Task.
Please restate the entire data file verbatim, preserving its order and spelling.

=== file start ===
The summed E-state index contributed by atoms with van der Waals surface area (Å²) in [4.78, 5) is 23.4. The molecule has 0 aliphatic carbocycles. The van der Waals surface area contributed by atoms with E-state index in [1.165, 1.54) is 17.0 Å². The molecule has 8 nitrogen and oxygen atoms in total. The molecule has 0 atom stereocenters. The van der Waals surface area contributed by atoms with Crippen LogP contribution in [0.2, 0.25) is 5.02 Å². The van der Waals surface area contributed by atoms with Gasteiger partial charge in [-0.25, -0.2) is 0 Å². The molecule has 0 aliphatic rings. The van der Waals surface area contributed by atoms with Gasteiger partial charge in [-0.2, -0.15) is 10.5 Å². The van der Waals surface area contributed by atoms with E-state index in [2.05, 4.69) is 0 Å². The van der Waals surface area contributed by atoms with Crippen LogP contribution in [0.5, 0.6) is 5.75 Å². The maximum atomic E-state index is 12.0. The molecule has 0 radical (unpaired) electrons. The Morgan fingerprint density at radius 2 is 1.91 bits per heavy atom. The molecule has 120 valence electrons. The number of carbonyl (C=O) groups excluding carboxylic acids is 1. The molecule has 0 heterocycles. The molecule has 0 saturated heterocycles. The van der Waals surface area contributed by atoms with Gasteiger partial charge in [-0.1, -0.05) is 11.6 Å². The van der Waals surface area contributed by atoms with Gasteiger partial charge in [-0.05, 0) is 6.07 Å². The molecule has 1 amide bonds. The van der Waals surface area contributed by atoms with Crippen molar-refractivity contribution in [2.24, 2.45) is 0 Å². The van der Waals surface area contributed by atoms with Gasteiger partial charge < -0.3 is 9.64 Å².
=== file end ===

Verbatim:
The summed E-state index contributed by atoms with van der Waals surface area (Å²) in [4.78, 5) is 23.4. The molecule has 0 aliphatic carbocycles. The van der Waals surface area contributed by atoms with E-state index in [1.165, 1.54) is 17.0 Å². The molecule has 8 nitrogen and oxygen atoms in total. The molecule has 0 atom stereocenters. The van der Waals surface area contributed by atoms with Crippen LogP contribution in [0.2, 0.25) is 5.02 Å². The van der Waals surface area contributed by atoms with Gasteiger partial charge in [-0.25, -0.2) is 0 Å². The molecule has 0 aliphatic rings. The van der Waals surface area contributed by atoms with Gasteiger partial charge in [-0.2, -0.15) is 10.5 Å². The van der Waals surface area contributed by atoms with E-state index in [2.05, 4.69) is 0 Å². The van der Waals surface area contributed by atoms with Crippen LogP contribution in [0.5, 0.6) is 5.75 Å². The maximum atomic E-state index is 12.0. The molecule has 0 radical (unpaired) electrons. The Morgan fingerprint density at radius 2 is 1.91 bits per heavy atom. The molecule has 120 valence electrons. The number of carbonyl (C=O) groups excluding carboxylic acids is 1. The molecule has 0 heterocycles. The molecule has 0 saturated heterocycles. The van der Waals surface area contributed by atoms with Gasteiger partial charge in [-0.1, -0.05) is 11.6 Å². The van der Waals surface area contributed by atoms with Gasteiger partial charge in [-0.05, 0) is 6.07 Å². The molecule has 1 amide bonds. The van der Waals surface area contributed by atoms with Crippen molar-refractivity contribution in [2.24, 2.45) is 0 Å². The van der Waals surface area contributed by atoms with Gasteiger partial charge < -0.3 is 9.64 Å².